Beware of heroes. Agile is fundamentally an anti-heroic thing. The team is the hero, people work together. If you have that one person, especially the one person who draws a lot of their social standing from being a hero on the team, you know, “Oh, Bill worked really late and wrote this magic code and that,” that could be poisonous for an agile team, honestly. It has to really be teamwork, it has to be collaborative. If someone is used to getting their social standing that way, they may deliberately undermine the process or undermine processes like that, and that's what you don't want to happen. You want people to draw their strength from the team. So you always have to be careful. Anytime you're imposing a new process, you're changing the power balance and that could be threatening to some people. I've seen teams that have a strong development background where developers always had all the power and everyone else was serving them. There were other places I've talked to where it's the other way around, where design is driving everything and developers are just there to write whatever the designers come up with. And both of those things are unhealthy. You need a balance of inputs on the team to come up with the best decisions and make the best choices.
You have to watch your incentives. A lot of companies incentivize one-off work or individuals’ work rather than teamwork. And you can actually, again, undermine teamwork if people are like: “Oh, there's so much of a bonus and we're dividing it between members of the team, then why would I help my team succeed if I can make myself look good?” So your incentives have to line up with everything you know you want to line up.
And inclusion is super important in any of this stuff. The reason these things work well, these processes or product and development and design work together is because all three of those groups bring a different perspective. And a lot of people don't understand diversity and inclusion, a lot of people think it's: “Oh yeah, that just means we have different cultures and that all at the same table,” and that's not the point of it. The point of it is about making better decisions for your business, and there's a lot of research about this. And here's the thing, so if you bring different people with different perspectives and different knowledge into a room and you sit them down and you get them talking together, naturally human beings will gravitate towards talking about the knowledge that everyone has in common. And that turns out that's not very useful because everyone has the knowledge that they have in common, that doesn't help you make better decisions. So inclusion is about practices you can do to make sure that diverse people, that diverse opinions get heard. And it turns out the research shows there’s a few things that make this work.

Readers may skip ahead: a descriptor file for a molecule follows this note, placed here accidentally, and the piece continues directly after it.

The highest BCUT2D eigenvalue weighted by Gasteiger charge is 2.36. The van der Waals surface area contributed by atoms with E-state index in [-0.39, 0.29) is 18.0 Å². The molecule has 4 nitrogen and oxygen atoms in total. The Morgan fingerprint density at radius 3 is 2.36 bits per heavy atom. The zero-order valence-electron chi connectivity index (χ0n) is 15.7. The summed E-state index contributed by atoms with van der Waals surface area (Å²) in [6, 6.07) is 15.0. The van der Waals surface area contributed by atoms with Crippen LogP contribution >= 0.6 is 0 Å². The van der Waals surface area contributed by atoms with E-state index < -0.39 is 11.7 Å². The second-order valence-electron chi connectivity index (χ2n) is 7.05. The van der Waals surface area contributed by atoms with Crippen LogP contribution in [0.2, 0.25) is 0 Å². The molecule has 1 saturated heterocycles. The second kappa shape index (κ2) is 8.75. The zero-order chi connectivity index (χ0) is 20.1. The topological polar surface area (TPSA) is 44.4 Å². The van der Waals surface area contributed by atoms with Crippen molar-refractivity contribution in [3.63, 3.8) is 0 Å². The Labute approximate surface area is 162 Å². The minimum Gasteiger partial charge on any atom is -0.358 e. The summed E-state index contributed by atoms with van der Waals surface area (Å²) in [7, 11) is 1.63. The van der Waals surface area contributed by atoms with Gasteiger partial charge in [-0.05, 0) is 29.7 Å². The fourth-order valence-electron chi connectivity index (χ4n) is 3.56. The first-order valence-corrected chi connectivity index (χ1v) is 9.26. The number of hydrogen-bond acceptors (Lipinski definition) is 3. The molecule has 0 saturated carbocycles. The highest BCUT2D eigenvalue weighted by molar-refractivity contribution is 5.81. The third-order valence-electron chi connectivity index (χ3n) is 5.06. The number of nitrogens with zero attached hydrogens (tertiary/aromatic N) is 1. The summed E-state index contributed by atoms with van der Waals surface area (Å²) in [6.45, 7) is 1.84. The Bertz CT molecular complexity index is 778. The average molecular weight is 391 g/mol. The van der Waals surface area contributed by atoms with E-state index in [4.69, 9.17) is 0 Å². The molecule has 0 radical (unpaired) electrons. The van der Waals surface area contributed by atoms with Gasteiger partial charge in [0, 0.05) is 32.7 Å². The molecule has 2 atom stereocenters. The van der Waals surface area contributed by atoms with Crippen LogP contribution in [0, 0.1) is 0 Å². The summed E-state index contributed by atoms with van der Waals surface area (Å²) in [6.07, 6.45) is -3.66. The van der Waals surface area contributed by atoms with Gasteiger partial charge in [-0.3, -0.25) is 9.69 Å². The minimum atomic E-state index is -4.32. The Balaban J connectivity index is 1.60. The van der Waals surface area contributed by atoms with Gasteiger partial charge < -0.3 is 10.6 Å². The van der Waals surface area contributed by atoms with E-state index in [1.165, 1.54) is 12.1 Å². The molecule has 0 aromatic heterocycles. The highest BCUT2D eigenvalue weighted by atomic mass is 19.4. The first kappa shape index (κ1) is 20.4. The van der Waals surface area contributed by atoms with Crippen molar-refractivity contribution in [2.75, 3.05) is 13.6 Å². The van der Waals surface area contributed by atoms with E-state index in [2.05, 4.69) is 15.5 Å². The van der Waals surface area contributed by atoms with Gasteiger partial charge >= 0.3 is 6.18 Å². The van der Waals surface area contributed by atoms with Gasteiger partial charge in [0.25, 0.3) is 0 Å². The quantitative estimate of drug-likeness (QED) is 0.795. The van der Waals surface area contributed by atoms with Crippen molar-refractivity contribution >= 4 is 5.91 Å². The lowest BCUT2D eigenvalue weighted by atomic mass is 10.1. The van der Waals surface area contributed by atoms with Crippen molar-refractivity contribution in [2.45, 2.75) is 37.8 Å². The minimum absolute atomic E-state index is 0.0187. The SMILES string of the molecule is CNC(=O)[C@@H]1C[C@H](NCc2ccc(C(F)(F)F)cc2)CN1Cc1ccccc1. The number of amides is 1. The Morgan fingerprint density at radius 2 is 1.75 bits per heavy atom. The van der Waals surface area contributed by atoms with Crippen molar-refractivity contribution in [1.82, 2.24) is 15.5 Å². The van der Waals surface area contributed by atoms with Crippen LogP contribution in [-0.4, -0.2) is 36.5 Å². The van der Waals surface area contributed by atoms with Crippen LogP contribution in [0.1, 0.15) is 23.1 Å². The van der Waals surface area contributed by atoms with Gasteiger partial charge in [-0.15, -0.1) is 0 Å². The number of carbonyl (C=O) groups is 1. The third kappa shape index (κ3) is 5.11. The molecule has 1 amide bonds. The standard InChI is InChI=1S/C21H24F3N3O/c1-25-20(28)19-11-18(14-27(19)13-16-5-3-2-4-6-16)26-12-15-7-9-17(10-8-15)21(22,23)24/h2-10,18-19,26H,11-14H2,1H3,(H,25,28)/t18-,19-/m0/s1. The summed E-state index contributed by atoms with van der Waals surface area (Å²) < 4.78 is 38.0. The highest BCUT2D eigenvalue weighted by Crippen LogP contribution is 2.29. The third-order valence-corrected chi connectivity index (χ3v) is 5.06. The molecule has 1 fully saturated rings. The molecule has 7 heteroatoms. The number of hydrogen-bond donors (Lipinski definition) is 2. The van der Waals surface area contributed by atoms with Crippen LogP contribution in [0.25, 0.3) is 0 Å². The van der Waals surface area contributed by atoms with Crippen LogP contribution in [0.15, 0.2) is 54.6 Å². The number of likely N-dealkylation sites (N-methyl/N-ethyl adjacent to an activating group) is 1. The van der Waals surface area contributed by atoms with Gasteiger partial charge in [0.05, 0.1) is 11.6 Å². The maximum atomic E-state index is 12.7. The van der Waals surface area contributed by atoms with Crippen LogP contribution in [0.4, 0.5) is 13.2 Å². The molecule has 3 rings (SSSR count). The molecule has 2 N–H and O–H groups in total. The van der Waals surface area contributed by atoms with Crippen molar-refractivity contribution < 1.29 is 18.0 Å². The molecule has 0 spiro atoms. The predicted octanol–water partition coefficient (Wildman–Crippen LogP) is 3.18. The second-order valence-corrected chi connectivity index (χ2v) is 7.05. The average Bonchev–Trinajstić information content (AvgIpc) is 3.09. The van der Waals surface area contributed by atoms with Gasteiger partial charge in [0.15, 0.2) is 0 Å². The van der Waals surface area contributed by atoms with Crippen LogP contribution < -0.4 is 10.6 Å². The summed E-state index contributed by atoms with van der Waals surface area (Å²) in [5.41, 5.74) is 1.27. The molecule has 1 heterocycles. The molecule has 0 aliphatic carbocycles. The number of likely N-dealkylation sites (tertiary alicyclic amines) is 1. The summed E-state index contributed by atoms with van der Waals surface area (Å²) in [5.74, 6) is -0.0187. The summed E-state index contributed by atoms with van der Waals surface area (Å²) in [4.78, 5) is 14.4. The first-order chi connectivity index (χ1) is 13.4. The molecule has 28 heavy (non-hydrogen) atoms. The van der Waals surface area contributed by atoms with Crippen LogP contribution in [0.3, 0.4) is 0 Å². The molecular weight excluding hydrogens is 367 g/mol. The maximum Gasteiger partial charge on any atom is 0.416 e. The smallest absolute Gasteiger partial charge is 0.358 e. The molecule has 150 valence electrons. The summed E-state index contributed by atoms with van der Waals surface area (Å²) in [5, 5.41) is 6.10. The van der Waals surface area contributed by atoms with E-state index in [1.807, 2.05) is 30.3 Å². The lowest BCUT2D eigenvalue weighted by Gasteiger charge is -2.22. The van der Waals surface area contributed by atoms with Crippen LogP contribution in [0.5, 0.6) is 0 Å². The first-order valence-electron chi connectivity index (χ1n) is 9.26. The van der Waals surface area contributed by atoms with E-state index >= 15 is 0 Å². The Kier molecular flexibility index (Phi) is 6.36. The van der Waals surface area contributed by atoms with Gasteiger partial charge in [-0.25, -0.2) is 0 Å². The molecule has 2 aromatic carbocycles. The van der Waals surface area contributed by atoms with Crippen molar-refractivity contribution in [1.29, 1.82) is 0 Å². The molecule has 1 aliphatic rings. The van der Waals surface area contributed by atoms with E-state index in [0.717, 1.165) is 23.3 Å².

Number one is different meeting practices that get people to share their opinions individually before a group discussion starts. So you can do things like get people to write their thoughts down on Post-it Notes so everything gets posted, and that will get the different opinions out. But it also turns out there's necessary conditions. One of the conditions is that everyone in the room has to respect that other people have information that they don't have. And if you come from a culture, again, where somebody thinks: “Oh, product management knows everything, then they don't respect the opinions of others,” then your diversity will have no effect. If you come from a culture where everyone's like: “I know my bit, but I understand that designers know things I don't know, developers know things I don't know,” and you all work to get that unknown stuff on the table, then you will have good decisions. And that's the difference. Diversity is having the right people in the room, inclusion is your practices so that they can all contribute fully, and that will lead you to better business outcomes.
My last point is to choose your scrum masters wisely because we've had problems before where, at the beginning, usually, when your people are doing an agile practice, they don't want to have full-time scrum masters so the development manager will be the scrum master or whatever. But the scrum masters are the ones who own the heart of the process and they're the ones who have to care about all this stuff, so that's the important thing. When you are choosing scrum masters for your team, choose people who really, really care about making it work. Who are the scrum masters out there? You guys are heroes if you're doing it right. That's all I have to share with you today. Again, that's me and I'm happy to take questions. I think we have a few minutes left.